2. Thanks for the input, Anonymous. I think I've heard that before, come to think of it.

    Hmmm. Here's a question for you. If they have to go by units, why is it legal for them to require 1500 copies of a "trade paperback" be sold but 5000 copies of a "POD trade paperback" when those books are priced exactly the same? What precisely is the rationale there?

  3. You aren't being ridiculously high for units sold in ebooks. I've sold over 1,000 units and I'm a newbie. And I seem to remember reading somewhere that 5,000 copies is the average paperback sales. So I think you picked pretty good numbers to compare. - Charlene

  4. You don't mind if I hate you, do you, Charlene?? *g*

    My first (NY) book sold over 10,000 copies, but only sold half of its print run. That was a while ago... I honestly don't know what's normal now. I do read about the midlist shrinking, and I do know a 50% sell-through is still considered okay in NY. I don't know what most midlist authors sell on average, though.

    Another thing I didn't even mention in this post is the phenomenon of "double sales." You and I both have romances which sell as ebooks, then go into paperback in the stores and sell again. This contributes to making it hard to nail down exactly how much e-pubbed authors make... it depends on a lot of factors.

  5. "Hmmm. Here's a question for you. If they have to go by units, why is it legal for them to require 1500 copies of a "trade paperback" be sold but 5000 copies of a "POD trade paperback" when those books are priced exactly the same? What precisely is the rationale there?"

    I don't think there's any legal rationale there. Then again, I haven't talked to my sources within RWA in the past several months. I did hear that they rationalized that it's how much money a publisher invests in the author that made the decision. Since they can't require that an author receive an advance, they had to figure out some way to weed publishers out, or in, as it were.

    A print run of 1500 is harder to come up with up front than it is to send to POD, even though POD books end up costing the publisher more in the long run. RWA doesn't take that into account either. Personally, this still smacks of manipulation to me, but I guess that's just my opinion.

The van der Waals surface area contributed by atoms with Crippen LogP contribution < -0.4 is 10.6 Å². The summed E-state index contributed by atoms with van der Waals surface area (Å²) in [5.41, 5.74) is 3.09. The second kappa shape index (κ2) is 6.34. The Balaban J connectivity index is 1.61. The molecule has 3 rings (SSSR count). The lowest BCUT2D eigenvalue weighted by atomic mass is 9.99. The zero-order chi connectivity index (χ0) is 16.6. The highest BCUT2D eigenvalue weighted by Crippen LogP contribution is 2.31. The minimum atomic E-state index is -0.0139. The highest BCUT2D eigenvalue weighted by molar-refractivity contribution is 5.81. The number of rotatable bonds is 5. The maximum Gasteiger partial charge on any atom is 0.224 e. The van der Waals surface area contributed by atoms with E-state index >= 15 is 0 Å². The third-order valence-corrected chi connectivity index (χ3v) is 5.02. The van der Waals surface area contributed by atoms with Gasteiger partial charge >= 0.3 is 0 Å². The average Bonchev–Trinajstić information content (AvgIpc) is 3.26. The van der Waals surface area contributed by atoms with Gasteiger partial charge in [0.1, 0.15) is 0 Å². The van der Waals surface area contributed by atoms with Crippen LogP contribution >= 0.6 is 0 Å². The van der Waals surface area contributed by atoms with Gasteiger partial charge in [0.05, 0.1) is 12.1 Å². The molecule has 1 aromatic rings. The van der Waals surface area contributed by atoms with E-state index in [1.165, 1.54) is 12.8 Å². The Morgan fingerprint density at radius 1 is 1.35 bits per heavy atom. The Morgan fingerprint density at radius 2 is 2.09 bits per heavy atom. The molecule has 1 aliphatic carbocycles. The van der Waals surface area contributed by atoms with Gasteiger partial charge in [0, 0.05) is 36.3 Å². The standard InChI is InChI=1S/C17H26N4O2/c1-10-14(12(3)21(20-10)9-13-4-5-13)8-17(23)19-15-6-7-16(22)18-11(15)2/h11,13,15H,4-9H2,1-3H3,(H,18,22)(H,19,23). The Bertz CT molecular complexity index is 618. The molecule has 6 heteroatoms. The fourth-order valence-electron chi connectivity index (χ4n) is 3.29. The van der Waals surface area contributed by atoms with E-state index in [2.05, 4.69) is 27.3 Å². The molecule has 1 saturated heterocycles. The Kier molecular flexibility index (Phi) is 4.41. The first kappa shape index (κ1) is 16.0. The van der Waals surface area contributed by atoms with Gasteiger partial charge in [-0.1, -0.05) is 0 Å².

I really don't think the BOD is looking out for the majority of the authors. It used to be about protecting authors from getting fleeced. Now it's all about who their faves are, and who's not. I know someone who has letters documenting the BOD's prejudice against certain publishers, so a lot of this controversy isn't just a conspiracy theory. It's fact.

    Also, print runs wildly vary house to house. I've heard some historicals at Harlequin would get 80,000 run and add about 10,000 for each subsequent book if sell through was good, while at Penguin 40,000 was a good run. A Harper debut historical author used to get about 30,000. Not sure about any of them now. On the other side of the scale, most small print houses only do runs of 1000 to 2000. This would be a house like, say, Avalon. And isn't Avalon RWA approved?

  6. Darn these spammers. Can't Blogger at least let me ban these people??

  7. I think the biggest thing the BOD is afraid of is that it’s too easy to get published with a small press. And they’re right. It’s not because the small presses are less discriminating. It’s because there’s more opportunities for writers. It only seems like there’s plenty of shots in NY, but most of the houses are owned by one mega corporation. The independents, however, are not, so by the sheer number of small press out there, your chances of getting published have increased.

    The biggest flap with the RWA BOD is that these new authors cropping up haven’t “paid their dues.” Never mind the fact that many of the long time best sellers in romance got started when there was virtually NO competition, and publishers were desperately seeking the next Kathleen Woodiwiss or Rosemary Rodgers. Most of those authors can’t, or won’t, see how hard it is for aspiring authors to get published, and they don’t think they deserve to be.

    I’m sure a lot of this hoopla is because the booksellers don’t care who is RWA approved or not, and neither do the readers. They just want what’s hot right now, and what’s hot is small and independent press.

  8. These comments are all very interesting (except for the d*mn spammers) and I thank you all for your viewpoints. Meg, you're probably right that booksellers don't really care about RWA recognition-- NCP is being carried by Waldenbooks, even though they're not RWA recognized. I doubt the fact that Medallion is no longer RWA recognized is going to make any bookstores stop carrying their books, either. In short, I'm not sure it matters that much:-).

    I do find the 1500 trade paperback/5000 "POD" rule annoying, though, because it doesn't seem to be intended to protect authors as much as it seems intended to discriminate against smaller houses. If RWA's rules are really all about protecting authors, I seriously think they ought to take another look at that rule.